Forbes - - CONTENTS - By ash­lea ebel­ing

Ted Stan­ley made a for­tune on knick­knacks, then promised it to med­i­cal re­search on men­tal ill­ness. His son is bird- dog­ging that com­mit­ment. And, yes, it’s per­sonal.

Ted Stan­ley made a for­tune on knick­knacks, then promised it to med­i­cal re­search on men­tal ill­ness. His son is bird-dog­ging that com­mit­ment. And, yes, it’s per­sonal.

At the age of 19, Jonathan Stan­ley dropped out of col­lege and be­gan be­hav­ing er­rat­i­cally. He ended up in a psy­chi­atric unit, brought there by New York City cops called to deal with a naked young man in a deli con­vinced se­cret agents were af­ter him. Di­ag­nosed as bipo­lar with psy­chotic features, Jon went through what he calls a “dra­matic four years” be­fore, with the help of lithium and Te­gre­tol, he got fully back on track. He grad­u­ated from Wil­liams Col­lege and Quin­nip­iac School of Law and be­came an ex­pert and lob­by­ist on laws af­fect­ing com­mit­ment and treatment of the men­tally ill. Name a state and Jon can rat­tle off what’s right or wrong with its laws.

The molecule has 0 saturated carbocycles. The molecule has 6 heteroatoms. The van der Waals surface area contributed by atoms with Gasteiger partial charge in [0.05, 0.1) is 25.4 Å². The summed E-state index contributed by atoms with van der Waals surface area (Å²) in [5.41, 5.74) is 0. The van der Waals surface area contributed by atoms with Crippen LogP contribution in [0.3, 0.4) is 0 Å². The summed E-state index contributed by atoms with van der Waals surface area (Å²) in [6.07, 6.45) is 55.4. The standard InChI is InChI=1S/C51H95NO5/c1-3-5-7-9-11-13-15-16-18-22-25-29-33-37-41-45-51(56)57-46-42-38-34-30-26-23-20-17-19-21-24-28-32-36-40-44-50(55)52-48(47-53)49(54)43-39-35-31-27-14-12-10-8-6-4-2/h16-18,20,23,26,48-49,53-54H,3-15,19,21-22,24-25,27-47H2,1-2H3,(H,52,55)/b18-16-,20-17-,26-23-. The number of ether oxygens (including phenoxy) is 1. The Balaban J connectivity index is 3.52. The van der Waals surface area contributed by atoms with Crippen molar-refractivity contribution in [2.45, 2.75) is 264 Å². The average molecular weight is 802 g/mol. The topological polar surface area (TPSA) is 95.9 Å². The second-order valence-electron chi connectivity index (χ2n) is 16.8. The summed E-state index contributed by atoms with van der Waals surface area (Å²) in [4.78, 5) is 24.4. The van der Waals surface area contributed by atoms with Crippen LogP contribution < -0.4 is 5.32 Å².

Yet at 51 he has put his le­gal work on the back burner, go­ing into “semire­tire­ment,” as he puts it in typ­i­cally self-dep­re­cat­ing fash­ion. That’s be­cause most of his work­ing hours are now de­voted to com­plet­ing his late fa­ther’s $1.4 bil­lion char­i­ta­ble com­mit­ment to med­i­cal re­search on men­tal ill­ness, as well as to deal­ing with more mun­dane de­tails of his dad’s es­tate. Jon fig­ures he’ll be ready for his third act by the time he’s 60.

Sure, lots of aging boomers and Gen Xers take time from busy lives to wrap up their par­ents’ af­fairs. But Jon Stan­ley has em­braced a rare fil­ial duty as what might be called a child of the pledge. Since Bill and Melinda Gates and War­ren Buf­fett pro­posed in 2010 that their fel­low bil­lion­aires prom­ise to give at least half their wealth to char­ity, ei­ther dur­ing their life­time or at death, 158 Giv­ing Pledges have been signed, in­clud­ing by Jon’s par­ents, Ted and Vada Stan­ley. In only eight cases have both hus­band and wife (or a sole signer) passed away. There are likely some dis­ap­pointed would-be heirs out there, but many pledgers, like the Gates, try to bring their kids in early on their phil­an­thropic plans.